”The police force behind a raid on the luxury home of Sir Cliff Richard was “utterly inept in tipping off the BBC about the operation which resulted in “irreparable damage” to the singer’s reputation, the Chairman of the Home Affairs Select Committee said yesterday.

In a highly critical report by the Home Affairs Select Committee, South Yorkshire Police is rebuked for informing a reporter about the timing of the raid, which allowed the corporation to send up a helicopter to film officers going into the singer’s home.

A BBC reporter was told the day when officers were going to search his home and was sent an aerial photograph by the force of the flat on a private estate in Sunningdale, Berkshire, to make sure they got the right place.

The 74-year-old singer has not been arrested but was interviewed over an alleged sex crime against a boy at a Billy Graham evangelical event at a Sheffield football stadium in 1985. Officers were filmed going on to the estate and through the windows of the penthouse as they carried out their work.

Sir Cliff is continuing to work and has a number of shows lined up for next year including five dates at the Royal Albert Hall. The singer is reportedly planning to sell the flat following the publicity surrounding the raid while he was in Portugal.

The reporter received the information after approaching the force a month earlier with a vague inquiry about the singer, according to BBC officials. The force had claimed that it had no choice but to deal with the reporter as they said he had detailed information about the case.

According to Sky News Dozens of emails, texts and phone calls were exchanged over the following month in the run-up to the raid in August and it was clear from these details were being passed that should not have been to a reporter.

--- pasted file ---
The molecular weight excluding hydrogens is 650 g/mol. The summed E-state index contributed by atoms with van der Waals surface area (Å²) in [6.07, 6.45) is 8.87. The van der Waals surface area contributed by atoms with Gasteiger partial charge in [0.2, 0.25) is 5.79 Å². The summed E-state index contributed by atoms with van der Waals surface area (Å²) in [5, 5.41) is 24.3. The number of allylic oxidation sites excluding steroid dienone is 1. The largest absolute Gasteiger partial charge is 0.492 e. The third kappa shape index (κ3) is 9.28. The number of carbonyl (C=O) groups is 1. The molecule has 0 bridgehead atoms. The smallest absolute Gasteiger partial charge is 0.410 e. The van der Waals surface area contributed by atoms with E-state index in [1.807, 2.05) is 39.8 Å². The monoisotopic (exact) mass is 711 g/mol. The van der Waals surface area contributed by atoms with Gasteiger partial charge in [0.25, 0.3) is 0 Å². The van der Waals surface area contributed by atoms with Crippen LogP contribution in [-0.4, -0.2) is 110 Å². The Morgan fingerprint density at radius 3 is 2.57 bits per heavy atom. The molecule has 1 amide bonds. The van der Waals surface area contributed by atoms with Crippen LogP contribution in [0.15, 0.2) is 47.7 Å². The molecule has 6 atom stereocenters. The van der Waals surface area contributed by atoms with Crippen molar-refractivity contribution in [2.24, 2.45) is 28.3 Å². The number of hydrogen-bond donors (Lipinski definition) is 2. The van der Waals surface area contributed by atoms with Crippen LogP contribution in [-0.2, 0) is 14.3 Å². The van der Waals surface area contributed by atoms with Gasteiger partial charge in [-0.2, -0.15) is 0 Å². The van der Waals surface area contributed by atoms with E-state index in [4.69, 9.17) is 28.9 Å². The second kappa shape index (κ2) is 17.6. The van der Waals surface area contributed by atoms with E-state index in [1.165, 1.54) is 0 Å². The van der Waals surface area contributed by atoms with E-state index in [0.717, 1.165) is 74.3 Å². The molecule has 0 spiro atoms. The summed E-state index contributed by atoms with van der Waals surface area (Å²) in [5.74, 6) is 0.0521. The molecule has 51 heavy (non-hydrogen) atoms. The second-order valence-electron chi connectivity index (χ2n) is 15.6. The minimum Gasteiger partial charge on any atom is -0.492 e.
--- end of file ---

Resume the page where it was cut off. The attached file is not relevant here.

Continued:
The Chairman of the Home Affairs Select Committee Sir Keith Vaz stated that “The email exchanges could easily be mistaken for a script from The Bill. The force should have refused to co-operate and explained to senior BBC News executives why the premature broadcasting of a story, which they claimed the journalist threatened, would have prejudiced the investigation.”

Mr Vaz added: “No British citizen should have to watch their home being raided by the police live on television. Sir Cliff Richard has suffered enormous and irreparable damage to his reputation and he is owed an apology over the way matters were handled.

“Police forces should consider carefully how they deal with approaches from journalists on such matters in the future. Someone in possession of sensitive information decided to leak details of the investigation to the media. We deplore this”.

The reporter, Dan Johnson, sent one message that said: “Give me a shout before they take anything out so we can get the chopper in place for a shot.”

The BBC is not criticised for covering the raid but said that the force should have contacted corporation managers if they wanted to get the message across that coverage of the raid would hamper their investigation. During hearings before the Home Affairs Select Committee, the Director‑General, Lord Hall, said they would not have run the story if the chief constable had asked them not to.

The chief constable of South Yorkshire, David Crompton, has previously apologised to Sir Cliff if the force was insensitive about the search. The report’s findings are a further blow to the force which was condemned for its failure to investigate child sex abuse in Rotherham.